Bloomberg News

Mezzanine Funds Grow as Falling Defaults Spur High-Teen Returns

June 06, 2011

June 6 (Bloomberg) -- Mezzanine loans, which may earn as much as 18 percent this year, drew fresh investment last week with Intermediate Capital Group Plc announcing plans for a 2 billion-euro fund ($2.9 billion) as the market rebounds.

The 16.9 billion-euro market is increasing its appeal as defaults fall and investors use floating-rate debt as a defense against rising interest rates. ICG is seeking 1.5 billion euros in third-party funds for ICG Europe Fund V and will supply the remaining funds out of its own balance sheet, it said June 1. Park Square Capital LLP raised an 850 million-euro mezzanine fund in April.

Falling mezzanine defaults are tempting investors back after a 47 percent drop in first-quarter volumes, allowing U.K. noodle bar chain Wagamama and Paris-based online travel agency Karavel-Promovacances to raise 75 million euros of mezzanine loans in the second quarter to fund their buyouts.

“The absolute return is still attractive,” said Klaus Petersen, a partner at Park Square in London. “Expected returns for mezzanine today are in the mid-teens on the debt and in the high-teens including equity co-investments. Its risk is lower than equity.”

ICG is targeting returns of about 18 percent with its new fund expected to close next year, said Mike Anderson, a director in London-based ICG’s investor management group. Mezzanine debt is used to finance leveraged buyouts, ranking behind senior debt and sometimes offered with equity stakes.

Refinancing Gap

Mezzanine defaults have declined at the same time as borrowers seek to fill a potential funding gap in the leveraged loan market as $280 billion comes due in the next five years. The floating-rate debt can also help investors hedge against rising interest rates as central banks around the world act to curb inflation.

New mezzanine funds will help replace about 50 billion euros of lost capacity as collateralized loan funds, once the biggest leveraged loan investors, start to wind down from next year, according to ICG.

“In the medium term, the high levels of European buyout debt maturing over the next four years at the same time as CLO reinvestment periods expire will create demand for new sources of capital to fill the gap,” ICG said in its annual earnings report on June 1.

CLO issuance evaporated in the wake of the financial crisis as investors blamed the hard-to-value assets for contributing to $2 trillion of losses and writedowns. Since 2008 just one CLO for 1.4 billion euros from ICG has been raised in Europe.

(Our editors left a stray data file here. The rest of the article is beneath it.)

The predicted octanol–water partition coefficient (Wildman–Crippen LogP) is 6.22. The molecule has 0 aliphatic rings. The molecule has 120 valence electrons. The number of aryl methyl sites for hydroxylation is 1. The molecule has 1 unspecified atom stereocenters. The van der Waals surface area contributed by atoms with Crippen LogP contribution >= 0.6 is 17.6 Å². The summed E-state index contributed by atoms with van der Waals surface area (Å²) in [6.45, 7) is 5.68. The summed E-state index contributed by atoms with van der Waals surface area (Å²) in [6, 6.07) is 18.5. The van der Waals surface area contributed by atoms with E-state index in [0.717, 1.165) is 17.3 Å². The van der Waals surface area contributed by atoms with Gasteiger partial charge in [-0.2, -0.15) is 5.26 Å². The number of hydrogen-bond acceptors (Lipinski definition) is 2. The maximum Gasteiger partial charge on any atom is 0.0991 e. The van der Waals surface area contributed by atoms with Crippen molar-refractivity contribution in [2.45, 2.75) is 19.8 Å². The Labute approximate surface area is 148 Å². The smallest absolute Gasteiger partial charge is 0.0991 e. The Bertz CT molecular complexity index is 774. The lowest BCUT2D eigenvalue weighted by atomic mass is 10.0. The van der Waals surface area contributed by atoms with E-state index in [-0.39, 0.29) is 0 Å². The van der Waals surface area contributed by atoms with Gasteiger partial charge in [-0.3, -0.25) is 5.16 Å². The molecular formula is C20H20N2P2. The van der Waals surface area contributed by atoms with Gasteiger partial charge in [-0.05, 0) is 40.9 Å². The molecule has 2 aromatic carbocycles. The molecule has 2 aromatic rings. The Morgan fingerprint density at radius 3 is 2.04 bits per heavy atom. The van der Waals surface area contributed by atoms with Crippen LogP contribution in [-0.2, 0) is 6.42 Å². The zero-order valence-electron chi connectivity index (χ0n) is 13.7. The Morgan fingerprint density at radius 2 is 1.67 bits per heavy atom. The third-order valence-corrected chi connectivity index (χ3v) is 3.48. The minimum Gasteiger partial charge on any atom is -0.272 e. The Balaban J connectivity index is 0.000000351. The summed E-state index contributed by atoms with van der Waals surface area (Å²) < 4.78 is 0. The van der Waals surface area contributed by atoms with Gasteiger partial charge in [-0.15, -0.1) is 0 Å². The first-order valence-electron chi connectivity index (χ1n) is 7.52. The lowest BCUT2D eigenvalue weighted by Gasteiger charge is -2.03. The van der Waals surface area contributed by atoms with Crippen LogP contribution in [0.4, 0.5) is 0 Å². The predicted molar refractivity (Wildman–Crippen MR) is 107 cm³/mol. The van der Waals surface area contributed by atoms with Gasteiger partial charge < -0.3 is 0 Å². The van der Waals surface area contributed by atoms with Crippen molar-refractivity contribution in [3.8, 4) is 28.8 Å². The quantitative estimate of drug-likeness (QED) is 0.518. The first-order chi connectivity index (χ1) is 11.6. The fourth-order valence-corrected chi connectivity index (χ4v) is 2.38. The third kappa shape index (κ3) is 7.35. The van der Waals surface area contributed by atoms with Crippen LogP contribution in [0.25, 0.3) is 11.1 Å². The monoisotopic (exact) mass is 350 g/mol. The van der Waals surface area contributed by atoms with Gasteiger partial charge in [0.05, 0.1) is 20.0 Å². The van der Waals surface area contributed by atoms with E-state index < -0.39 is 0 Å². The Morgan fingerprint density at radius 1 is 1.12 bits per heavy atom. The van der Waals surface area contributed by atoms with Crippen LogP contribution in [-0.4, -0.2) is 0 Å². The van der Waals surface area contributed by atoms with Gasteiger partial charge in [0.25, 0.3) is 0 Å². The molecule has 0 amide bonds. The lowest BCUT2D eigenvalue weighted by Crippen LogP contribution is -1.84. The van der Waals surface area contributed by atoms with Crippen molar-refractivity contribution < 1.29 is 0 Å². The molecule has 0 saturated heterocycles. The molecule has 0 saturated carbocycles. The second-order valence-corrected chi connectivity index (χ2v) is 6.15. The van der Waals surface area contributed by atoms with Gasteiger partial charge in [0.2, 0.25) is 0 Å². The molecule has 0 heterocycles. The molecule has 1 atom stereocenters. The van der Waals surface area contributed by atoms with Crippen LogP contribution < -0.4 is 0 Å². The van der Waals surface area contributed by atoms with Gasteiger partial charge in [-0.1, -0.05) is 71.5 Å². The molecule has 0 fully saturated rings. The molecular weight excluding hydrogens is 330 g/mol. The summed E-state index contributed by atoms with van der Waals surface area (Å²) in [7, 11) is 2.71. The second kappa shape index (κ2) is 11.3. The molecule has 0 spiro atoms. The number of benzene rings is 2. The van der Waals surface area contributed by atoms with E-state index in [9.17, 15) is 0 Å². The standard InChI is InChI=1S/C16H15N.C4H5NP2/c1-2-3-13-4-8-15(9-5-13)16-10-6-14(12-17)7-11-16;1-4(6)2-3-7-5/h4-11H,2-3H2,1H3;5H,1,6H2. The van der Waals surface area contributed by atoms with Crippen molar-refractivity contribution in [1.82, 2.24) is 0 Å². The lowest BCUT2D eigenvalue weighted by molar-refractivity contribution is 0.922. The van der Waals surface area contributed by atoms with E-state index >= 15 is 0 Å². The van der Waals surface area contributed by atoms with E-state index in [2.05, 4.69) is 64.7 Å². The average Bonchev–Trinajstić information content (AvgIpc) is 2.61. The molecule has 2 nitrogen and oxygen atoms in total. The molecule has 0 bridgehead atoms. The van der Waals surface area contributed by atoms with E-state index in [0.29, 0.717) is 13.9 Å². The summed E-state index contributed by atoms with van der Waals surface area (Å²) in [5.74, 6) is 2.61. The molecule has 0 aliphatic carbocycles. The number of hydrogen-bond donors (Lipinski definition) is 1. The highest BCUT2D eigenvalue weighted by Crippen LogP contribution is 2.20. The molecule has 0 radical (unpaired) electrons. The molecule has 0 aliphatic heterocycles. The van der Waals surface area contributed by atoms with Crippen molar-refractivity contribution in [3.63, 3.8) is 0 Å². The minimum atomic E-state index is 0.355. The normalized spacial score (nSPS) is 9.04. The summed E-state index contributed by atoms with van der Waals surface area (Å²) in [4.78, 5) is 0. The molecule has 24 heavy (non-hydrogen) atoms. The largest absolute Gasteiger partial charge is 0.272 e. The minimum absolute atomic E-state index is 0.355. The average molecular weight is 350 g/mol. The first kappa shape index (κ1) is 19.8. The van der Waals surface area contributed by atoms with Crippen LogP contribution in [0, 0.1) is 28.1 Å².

Default Rate Falls

The default rate for mezzanine loans fell to 6.09 percent in the first quarter, the lowest since the second quarter of 2010, according to Fitch Ratings. The lagging 12-month default rate for the S&P European Leveraged Loan Index rose to 2 percent in April from 1.7 percent a month earlier, according to Standard & Poor’s. High-yield bonds and leveraged loans are rated below Baa3 by Moody’s Investors Service and BBB- by S&P.

Holders of the debt typically receive more than double the interest margins of senior leveraged loans to compensate for a higher level of risk. The average return for European buyout mezzanine financing ranges from as little as 10 percent in 2007 to as much as 21 percent in 1991 and 1996, according to CEPRES Mezzanine Research, part of Deutsche Bank AG’s DB Private Equity.

Endemol Breach

Mezzanine defaults peaked at 8.12 percent in the third quarter, mainly as a result of U.K. gaming company Gala Coral Group Ltd. and European Directories BV which accounted for more than 1 billion euros of the debt with no cash recovery, according to Fitch Ratings.

“In the height of the credit bubble we had structures where the company couldn’t pay the interest out of its cashflow,” said Petersen from Park Square. “Many of the guys who didn’t understand mezzanine were wiped out - they had all the defaults and they’re gone.”

Endemol NV, the Dutch producer of the “Big Brother” television show, said last week it’s exploring options to restructure its debt as widening losses will cause it to breach covenants on 2.8 billion euros of loans, including 325 million euros of mezzanine debt used to fund its 2007 buyout, according to data compiled by Bloomberg.

As new rules from the Basel Committee on Banking Supervision are introduced, requiring banks to hold more capital to deter them from taking risky bets on credit, mezzanine providers will also be able to pick up assets in the secondary market, according to Petersen.

“New regulation will force banks and other debt holders to look at their balance sheets and to sell some of the assets because the new risk capital allocation is too high to make the returns work, which means there’s opportunity again for a mezzanine investor to acquire assets from banks,” he said.

Full-year issuance of mezzanine debt will be at least 1 billion in 2011, according to a forecast by Ipes U.K. Ltd., which administers funds for private equity and mezzanine managers. At the peak of the market in 2006, 13.4 billion euros of mezzanine debt was sold, according to Fitch.

--Editor: Cecile Gutscher, Paul Armstrong

To contact the reporter on this story: Karen Eeuwens in London keeuwens@bloomberg.net.

To contact the editor responsible for this story: Faris Khan at fkhan33@bloomberg.net.


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